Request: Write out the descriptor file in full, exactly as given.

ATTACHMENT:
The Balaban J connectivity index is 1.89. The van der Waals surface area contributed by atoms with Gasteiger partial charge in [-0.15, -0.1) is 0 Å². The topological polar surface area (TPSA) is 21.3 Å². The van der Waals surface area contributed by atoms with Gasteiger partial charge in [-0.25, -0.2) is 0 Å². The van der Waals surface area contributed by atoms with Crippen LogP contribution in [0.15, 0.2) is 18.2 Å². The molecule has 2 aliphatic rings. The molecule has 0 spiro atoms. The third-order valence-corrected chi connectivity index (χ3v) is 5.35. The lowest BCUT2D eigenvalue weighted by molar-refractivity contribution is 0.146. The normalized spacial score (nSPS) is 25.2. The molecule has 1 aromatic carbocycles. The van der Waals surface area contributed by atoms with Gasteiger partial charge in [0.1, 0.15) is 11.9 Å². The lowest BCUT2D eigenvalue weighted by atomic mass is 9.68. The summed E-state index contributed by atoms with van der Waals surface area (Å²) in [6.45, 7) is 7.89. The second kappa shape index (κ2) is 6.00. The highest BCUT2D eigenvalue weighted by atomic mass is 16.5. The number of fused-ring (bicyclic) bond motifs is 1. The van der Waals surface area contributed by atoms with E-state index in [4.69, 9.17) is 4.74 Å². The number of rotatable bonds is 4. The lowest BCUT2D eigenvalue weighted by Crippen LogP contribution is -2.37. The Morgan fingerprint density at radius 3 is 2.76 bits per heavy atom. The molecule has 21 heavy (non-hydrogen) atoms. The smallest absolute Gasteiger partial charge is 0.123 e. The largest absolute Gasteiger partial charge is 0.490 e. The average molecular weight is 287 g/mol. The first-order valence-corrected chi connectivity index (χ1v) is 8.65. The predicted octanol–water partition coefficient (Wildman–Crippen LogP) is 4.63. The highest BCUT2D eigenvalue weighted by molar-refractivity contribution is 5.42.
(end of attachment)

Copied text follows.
The Balaban J connectivity index is 1.89. The van der Waals surface area contributed by atoms with Gasteiger partial charge in [-0.15, -0.1) is 0 Å². The topological polar surface area (TPSA) is 21.3 Å². The van der Waals surface area contributed by atoms with Gasteiger partial charge in [-0.25, -0.2) is 0 Å². The van der Waals surface area contributed by atoms with Crippen LogP contribution in [0.15, 0.2) is 18.2 Å². The molecule has 2 aliphatic rings. The molecule has 0 spiro atoms. The third-order valence-corrected chi connectivity index (χ3v) is 5.35. The lowest BCUT2D eigenvalue weighted by molar-refractivity contribution is 0.146. The normalized spacial score (nSPS) is 25.2. The molecule has 1 aromatic carbocycles. The van der Waals surface area contributed by atoms with Gasteiger partial charge in [0.1, 0.15) is 11.9 Å². The lowest BCUT2D eigenvalue weighted by atomic mass is 9.68. The summed E-state index contributed by atoms with van der Waals surface area (Å²) in [6.45, 7) is 7.89. The second kappa shape index (κ2) is 6.00. The highest BCUT2D eigenvalue weighted by atomic mass is 16.5. The number of fused-ring (bicyclic) bond motifs is 1. The van der Waals surface area contributed by atoms with E-state index in [4.69, 9.17) is 4.74 Å². The number of rotatable bonds is 4. The lowest BCUT2D eigenvalue weighted by Crippen LogP contribution is -2.37. The Morgan fingerprint density at radius 3 is 2.76 bits per heavy atom. The molecule has 21 heavy (non-hydrogen) atoms. The smallest absolute Gasteiger partial charge is 0.123 e. The largest absolute Gasteiger partial charge is 0.490 e. The average molecular weight is 287 g/mol. The first-order valence-corrected chi connectivity index (χ1v) is 8.65. The predicted octanol–water partition coefficient (Wildman–Crippen LogP) is 4.63. The highest BCUT2D eigenvalue weighted by molar-refractivity contribution is 5.42.